Belize’s crystal-clear waters are a major draw for divers. (Phil Rudin)

The Xunantunich archaeological site features buildings dating back to 400 AD

The Xunantunich archaeological site features buildings dating back to 400 AD

Unfortunately for us, rough seas ruined our chances of visiting the site. But we could still follow the fins of the Duke and Duchess of Cambridge, who earlier this year went diving in Belize and hailed the country’s commitment to protect 30% of its marine environment by 2030.

The next day we depart with Ragga Sailing Adventures to explore the Hol Chan Marine Reserve. Along the way, we learn that every tourist boat must register to be checked at the marine station. If you were a big ship dropping anchor on the reef you would be slapped with a £400,000 fine.

Like ATM Cave, snorkeling here feels like an otherworldly experience. No wonder Hol Chan is considered one of the best sites for this, as we come face to face with not only three different species of snapper, hogfish and barracuda, but also green sea turtles, nurse sharks the friendliest and acres of beautiful pristine coral gardens. .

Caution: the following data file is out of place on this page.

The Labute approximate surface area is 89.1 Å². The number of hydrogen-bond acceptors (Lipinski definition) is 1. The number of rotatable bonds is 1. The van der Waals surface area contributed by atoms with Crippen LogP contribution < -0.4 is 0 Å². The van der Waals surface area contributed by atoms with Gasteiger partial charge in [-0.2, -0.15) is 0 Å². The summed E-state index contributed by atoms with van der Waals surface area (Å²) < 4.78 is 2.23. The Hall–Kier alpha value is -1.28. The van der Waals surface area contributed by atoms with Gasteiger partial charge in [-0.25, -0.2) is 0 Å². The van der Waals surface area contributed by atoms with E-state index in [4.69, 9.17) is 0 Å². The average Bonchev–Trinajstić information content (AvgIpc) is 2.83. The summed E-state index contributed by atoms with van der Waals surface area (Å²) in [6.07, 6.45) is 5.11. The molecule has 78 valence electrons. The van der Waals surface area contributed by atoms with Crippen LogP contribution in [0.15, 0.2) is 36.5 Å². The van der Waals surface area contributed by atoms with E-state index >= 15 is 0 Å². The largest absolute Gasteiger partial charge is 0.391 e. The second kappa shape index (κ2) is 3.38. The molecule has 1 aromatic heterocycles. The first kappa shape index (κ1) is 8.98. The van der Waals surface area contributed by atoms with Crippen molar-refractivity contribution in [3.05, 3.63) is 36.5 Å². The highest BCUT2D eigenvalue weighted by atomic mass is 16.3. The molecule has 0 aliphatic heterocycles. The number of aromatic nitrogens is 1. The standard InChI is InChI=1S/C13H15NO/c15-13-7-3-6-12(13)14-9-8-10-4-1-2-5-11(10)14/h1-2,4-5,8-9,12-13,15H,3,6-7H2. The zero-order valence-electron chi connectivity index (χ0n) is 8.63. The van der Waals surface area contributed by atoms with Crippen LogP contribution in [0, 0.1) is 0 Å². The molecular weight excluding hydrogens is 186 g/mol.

Hidden Valley Inn is located on the Mountain Pine Ridge Reservation

Hidden Valley Inn is located on the Mountain Pine Ridge Reservation

Seen from above

The highlight for me, however, was not in the water but in the air. Heading towards Lighthouse Reef Atoll is the enigmatic Great Blue Hole, a huge limestone sinkhole 300 meters wide and 125 meters deep that can be seen from space. Our flyover tower soars high and low in gentle figures of eight, ensuring the best views of the natural phenomenon, which adorns the coral reef like a sapphire brooch. Divers are also drawn here by its surprisingly clear waters, allowing maximum visibility of its myriad cave formations and peek-a-boo marine life.

Back on land, there’s plenty to explore, but a visit to Belize wouldn’t be complete without paying homage to the ancient civilization that preceded it – the Maya.

One of the greatest examples from their reign can be explored at the Xunantunich archaeological site. Originally built in 400 AD on a limestone ridge, over the centuries it has become a sprawling complex comprising six plazas and 25 temples, the tallest of which is El Castillo, or The Castle, which stands at 40 meters. It’s worth climbing the steep steps to get a closer look at the intricate carved friezes on either side, said to depict astrological symbols. At the platform, I take in the unparalleled views and gaze out over Guatemala in the distance. I feel like I’m on top of the world.

As the breeze blows, goose bumps sting my arms and that familiar feeling of absolute serenity washes over me. I think I know what it is now. It must be Mayan magic.

To book: Journey Latin America offers a six-day vacation in Belize, staying two nights B&B at Hidden Valley Inn and three nights B&B at Barefoot on Caye Caulker from £1,580 pp. The price includes international flights, transfers and excursions.